[6] It joins to this the remembrance of the monk’s family and his previous way of life, and suggests to him that he still has a long time to live, raising up before his eyes a vision of how burdensome the ascetic life is. So, it employs, as they say, every [possible] means to move the monk to abandon his cell and give up the race. No other demon follows on immediately after this one but after its struggle the soul receives in turn a peaceful condition and unspeakable joy.
13. THE thought of vainglory is especially subtle and it easily infiltrates those whose lives are going well,
[A] wanting to publish their efforts
[B] and go hunting for glory among men;
[1] it raises up a fantasy of demons shouting,
[2] and women being healed,
[3] and a crowd of people wanting to touch the monk’s clothes.
[4] It prophesies priesthood for him, and sets the stage with people thronging at his door, calling for him, and even though he resists he will be carried off under constraint.
Then, having raised him up with empty hopes like this, it suddenly leaps away and leaves him, abandoning him to be tempted either by the demon of pride or by the demon of gloominess, which brings on thoughts contrary to the previous hopes
Sometimes it also hands over to the demon of sexual immorality the man who, a moment before, was being carried off forcibly to be made a holy priest.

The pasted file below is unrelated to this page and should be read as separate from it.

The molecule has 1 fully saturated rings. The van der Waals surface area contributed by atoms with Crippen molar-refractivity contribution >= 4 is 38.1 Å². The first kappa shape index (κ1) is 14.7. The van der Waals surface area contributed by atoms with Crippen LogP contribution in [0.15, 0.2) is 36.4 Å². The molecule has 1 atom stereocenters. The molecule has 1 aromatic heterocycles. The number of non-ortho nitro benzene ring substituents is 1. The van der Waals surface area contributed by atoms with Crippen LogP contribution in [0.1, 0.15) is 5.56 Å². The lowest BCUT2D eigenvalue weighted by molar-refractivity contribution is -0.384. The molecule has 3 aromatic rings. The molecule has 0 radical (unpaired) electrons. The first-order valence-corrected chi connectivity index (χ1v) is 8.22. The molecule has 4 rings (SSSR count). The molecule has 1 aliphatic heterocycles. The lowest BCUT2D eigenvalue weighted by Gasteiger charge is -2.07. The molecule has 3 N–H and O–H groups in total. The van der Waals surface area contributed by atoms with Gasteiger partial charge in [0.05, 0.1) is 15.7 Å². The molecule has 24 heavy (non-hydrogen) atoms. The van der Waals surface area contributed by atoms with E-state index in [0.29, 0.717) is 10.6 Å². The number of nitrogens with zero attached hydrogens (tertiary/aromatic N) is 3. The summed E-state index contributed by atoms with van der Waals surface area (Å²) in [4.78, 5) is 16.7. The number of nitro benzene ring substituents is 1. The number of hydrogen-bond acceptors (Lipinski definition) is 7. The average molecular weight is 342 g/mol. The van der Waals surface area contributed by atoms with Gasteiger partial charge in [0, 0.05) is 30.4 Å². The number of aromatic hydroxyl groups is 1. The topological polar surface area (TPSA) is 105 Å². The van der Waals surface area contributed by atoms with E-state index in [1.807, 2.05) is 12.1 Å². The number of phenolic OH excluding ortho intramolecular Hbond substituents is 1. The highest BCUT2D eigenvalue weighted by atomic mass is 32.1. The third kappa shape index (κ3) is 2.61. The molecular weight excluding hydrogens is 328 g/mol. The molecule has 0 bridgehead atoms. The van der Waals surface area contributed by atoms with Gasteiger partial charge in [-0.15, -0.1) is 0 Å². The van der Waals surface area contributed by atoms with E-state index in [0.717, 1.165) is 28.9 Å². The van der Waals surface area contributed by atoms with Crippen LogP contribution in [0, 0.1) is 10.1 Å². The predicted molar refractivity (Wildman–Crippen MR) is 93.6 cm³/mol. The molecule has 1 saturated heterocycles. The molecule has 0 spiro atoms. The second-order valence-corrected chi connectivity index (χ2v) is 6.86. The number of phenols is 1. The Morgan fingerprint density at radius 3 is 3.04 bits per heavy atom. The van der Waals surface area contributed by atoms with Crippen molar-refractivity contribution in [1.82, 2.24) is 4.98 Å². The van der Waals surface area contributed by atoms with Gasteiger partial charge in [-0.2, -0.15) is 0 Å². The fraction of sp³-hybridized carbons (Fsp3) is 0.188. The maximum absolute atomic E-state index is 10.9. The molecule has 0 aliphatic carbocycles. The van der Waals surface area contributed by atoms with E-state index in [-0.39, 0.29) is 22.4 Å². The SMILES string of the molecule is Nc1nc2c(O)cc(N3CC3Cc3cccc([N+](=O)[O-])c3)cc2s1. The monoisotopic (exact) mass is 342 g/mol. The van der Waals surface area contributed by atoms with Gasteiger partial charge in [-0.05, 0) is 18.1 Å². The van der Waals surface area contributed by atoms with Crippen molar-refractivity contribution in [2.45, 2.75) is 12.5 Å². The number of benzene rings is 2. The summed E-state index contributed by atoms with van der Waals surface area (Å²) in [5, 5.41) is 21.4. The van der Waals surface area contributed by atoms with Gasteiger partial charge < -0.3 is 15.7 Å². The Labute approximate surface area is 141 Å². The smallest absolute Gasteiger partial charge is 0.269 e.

14. THE demon of pride conducts the soul to its worst fall. It urges it:
[1] not to admit God’s help
[2] and to believe that the soul is responsible for its own achievements,
[3] and to disdain the brethren as fools because they do not all see this about it.
This demon is followed by:
[1] anger and
[2] sadness and
[3] utter insanity and madness, and visions of mobs of demons in the air.

Non-Monastic voice
The following are the original twelve steps as published by Alcoholics Anonymous to whom grateful thanks and acknowledgement and attribution ( summary):-
1.   We admitted we were powerless over alcohol—that our lives had become unmanageable.
2.   Came to believe that a Power greater than ourselves could restore us to sanity.
3.   Made a decision to turn our will and our lives over to the care of God as we understood Him.